Category Archives: Tai Chi

Tai Chi for Healthy Aging – fall 2016

Tai Chi for Healthy Aging, fall 2016 session 1, is open for sign-ups! First class is Sep 12.

The class, which uses tai chi, a Chinese martial art that uses slow, mindful movements, is open to ambulatory adults, including people in chairs. The class aims to teach participants to view falls and fear of falling as controllable; to set realistic goals for increasing mobility and activity; to foster greater understanding of fall risk factors; and to increase strength and balance through exercise.

The class meets on Mondays and Wednesdays, 10:30–11:30a, in The Landing, UMF Olsen Student Center, weeks of Sep 12, 19, 20, Oct 3, plus Oct 12 (no class Oct 10). Interested participants must register in advance by visiting the UMF FRC front desk at 152 Quebec St., Farmington. Class is limited to 20 participants. Class is free for UMF FRC members (excluding the HT pass because of pass restrictions) and $30 for nonmembers.

Two more sessions will follow. The class is cumulative, however, so it is recommended that you start from the beginning and proceed through to the end. Session 2 runs the weeks of Oct 17, 24, 31, Nov 7; and session 3 runs the weeks of Nov 14, 21, 28, Dec 5 (no class Nov 23).

This video shows program creator Fuzhong Li leading a “Tai Chi: Moving for Better Balance” instructor training in 2010, an “evidence-based Tai Chi program for falls prevention, based on his research.”

Tai Chi for Healthy Aging, Jan-Feb 2016

Registration is open for TWO possibilities for Tai Chi for Healthy Aging!

UMF (Farmington, ME) > Mon and Wed, Jan 4 to Feb 24, 2016 (NO CLASS 1/18 and 2/15), 10:30–11:30a, The Landing. Sign up at front desk, UMF FRC, $75 nonmembers, free members. Class minimum: 5 (already met). Class limit: 15.

I’l B Fit (Rumford, ME) > Tue and Thu, starting Jan 5, 2016, 9–10a. Sign up with Cindy or Ivy, $30 for 6-class block. Class minimum: 5 (not yet met). Class limit: 15.

The class uses a simplified, modified form of tai chi to work with the 60-and-over population on balance. The class may be performed entirely seated.

Tai Chi for Healthy Aging

I attended classes at Brookline Tai Chi to prepare to teach Tai Chi for Healthy Aging. I am currently offering the class on a trial basis at the UMF Health and Fitness Center, Farmington, Maine; and at I’l B Fit, Rumford, Maine. I will post again when the new sessions begin and enrollment opens. I have received good feedback and am excited to continue the course; progress with the students; and work with the ambulatory over-60 target population.

The class, which uses a simplified form of tai chi, a Chinese martial art that uses slow, mindful movements, is open to ambulatory adults, including people in chairs. The class aims to teach participants to view falls and fear of falling as controllable; to set realistic goals for increasing mobility and activity; to foster greater understanding of fall risk factors; and to increase strength and balance through exercise. Since 2010, Brookline Tai Chi has offered the course in collaboration with Dr. Fuzhong Li, Oregon Research Institute, to create an evidence-based fall-prevention protocol.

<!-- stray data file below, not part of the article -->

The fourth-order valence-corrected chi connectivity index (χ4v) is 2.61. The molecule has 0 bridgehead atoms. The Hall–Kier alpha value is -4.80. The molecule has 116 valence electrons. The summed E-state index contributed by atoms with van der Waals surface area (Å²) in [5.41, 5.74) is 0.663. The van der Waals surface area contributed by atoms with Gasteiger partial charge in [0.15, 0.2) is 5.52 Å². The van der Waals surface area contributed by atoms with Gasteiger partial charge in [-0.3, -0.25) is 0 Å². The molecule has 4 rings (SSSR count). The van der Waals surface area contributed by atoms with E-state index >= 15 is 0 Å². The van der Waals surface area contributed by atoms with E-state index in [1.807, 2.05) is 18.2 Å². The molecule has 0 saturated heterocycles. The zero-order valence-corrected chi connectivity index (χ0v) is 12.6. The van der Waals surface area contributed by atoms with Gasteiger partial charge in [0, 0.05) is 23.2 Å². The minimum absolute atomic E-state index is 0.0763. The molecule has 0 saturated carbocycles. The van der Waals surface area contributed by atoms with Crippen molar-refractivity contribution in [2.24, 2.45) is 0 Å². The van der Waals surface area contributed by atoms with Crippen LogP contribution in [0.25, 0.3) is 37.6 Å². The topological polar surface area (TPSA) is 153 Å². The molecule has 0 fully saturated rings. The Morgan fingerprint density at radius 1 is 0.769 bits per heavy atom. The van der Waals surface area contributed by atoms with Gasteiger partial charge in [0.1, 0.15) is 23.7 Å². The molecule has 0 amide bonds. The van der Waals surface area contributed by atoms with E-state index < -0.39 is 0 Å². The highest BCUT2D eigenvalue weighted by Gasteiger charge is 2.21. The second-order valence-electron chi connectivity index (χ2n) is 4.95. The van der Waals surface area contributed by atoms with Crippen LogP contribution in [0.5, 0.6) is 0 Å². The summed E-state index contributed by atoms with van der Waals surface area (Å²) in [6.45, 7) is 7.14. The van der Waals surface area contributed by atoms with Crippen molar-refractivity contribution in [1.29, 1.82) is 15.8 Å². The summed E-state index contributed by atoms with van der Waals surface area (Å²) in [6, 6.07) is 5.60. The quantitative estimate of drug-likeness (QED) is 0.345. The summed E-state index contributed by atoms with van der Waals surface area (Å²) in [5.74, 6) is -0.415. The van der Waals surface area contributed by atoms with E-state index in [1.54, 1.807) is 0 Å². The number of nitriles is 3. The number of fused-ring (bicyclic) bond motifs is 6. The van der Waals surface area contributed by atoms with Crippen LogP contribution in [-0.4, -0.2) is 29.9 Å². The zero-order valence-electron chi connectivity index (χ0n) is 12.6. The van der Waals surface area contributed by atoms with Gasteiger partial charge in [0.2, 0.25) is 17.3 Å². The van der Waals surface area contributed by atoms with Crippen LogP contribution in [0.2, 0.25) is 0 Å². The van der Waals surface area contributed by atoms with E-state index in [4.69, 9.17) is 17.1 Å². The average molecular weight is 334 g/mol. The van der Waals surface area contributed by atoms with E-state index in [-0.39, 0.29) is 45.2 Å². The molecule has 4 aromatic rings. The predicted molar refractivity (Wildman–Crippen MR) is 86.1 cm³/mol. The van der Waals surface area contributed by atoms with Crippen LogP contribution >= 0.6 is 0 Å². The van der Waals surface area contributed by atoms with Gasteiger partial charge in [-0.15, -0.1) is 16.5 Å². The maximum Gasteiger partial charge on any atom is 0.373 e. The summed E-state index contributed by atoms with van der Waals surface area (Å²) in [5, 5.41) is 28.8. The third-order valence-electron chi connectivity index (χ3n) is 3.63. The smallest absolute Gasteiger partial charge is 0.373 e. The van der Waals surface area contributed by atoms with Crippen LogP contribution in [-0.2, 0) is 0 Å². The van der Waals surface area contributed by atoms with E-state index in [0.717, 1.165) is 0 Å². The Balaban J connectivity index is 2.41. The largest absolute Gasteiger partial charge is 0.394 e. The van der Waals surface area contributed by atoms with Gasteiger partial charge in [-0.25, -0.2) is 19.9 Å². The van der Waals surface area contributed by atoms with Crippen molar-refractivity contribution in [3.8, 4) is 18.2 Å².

Here’s a promotional video from 2010 with more information. (Please note that the students are performing relatively advanced moves! But it looks really cool, doesn’t it?)

Tai chi master class

The Farmington tai chi practice group is sponsoring a workshop from noon to 4 PM on Sunday, September 18, 2011, in the Bass Room, Farmington Memorial Hospital. Guest instructor Dan Kleiman will join local instructor Catherine Chenoweth in guiding participants through the wu style short form. The cost is $45.

Tai chi, also known as tai chi chuan, a Chinese martial art, is characterized by slow, flowing movements. The wu style short form is foundational and takes just a few minutes to execute once it has been learned. Practicing its slow movements is a form of relaxation and meditation. The Farmington tai chi practice group, which comprises beginners and more experienced practitioners, meets weekly on Wednesday evenings to learn and practice parts of the short form.

“Tai chi is known as a moving meditation,” said Iris Silverstein, a founding member of the practice group who studied tai chi for two years at Brookline Tai Chi. “The movements require you to focus and slow down.” She restarted tai chi practice within days of a recent hip replacement and credits it with helping her to quickly increase mobility and balance. Participant Maggy Wyckoff agreed about the health benefits of tai chi, noting that it helps her with balance and strength without damaging her knees.

Guest instructor Dan Kleiman, who has studied tai chi since 1998, is director of Brookline Tai Chi, one of the largest health-oriented tai chi schools in the country. Kleiman noted, “What I love about tai chi is the way that the health benefits are intertwined with the meditative aspects. It’s fun to help people relax and reconnect to their bodies.”

Catherine Chenoweth, an instructor who leads classes in Stratton, Kingfield, and Farmington, has studied tai chi since 1997. She was an assistant instructor at the Taoist Arts Center in New York City for more than two years before moving to Maine. “The slow and gracefully flowing movements of tai chi offer a different and exciting approach to exercise,” Chenoweth said. “Once the movements of the five-minute form are learned, students advance by learning deeper and more subtle layers within the form, rather than moving on to more difficult or athletically challenging moves. The potential that is in these movements never stops unfolding.”

Participants of all ages, fitness levels, and experience are welcome. Preregistration is not required. Hospital employees will receive a discount, and need-based discounts are also available.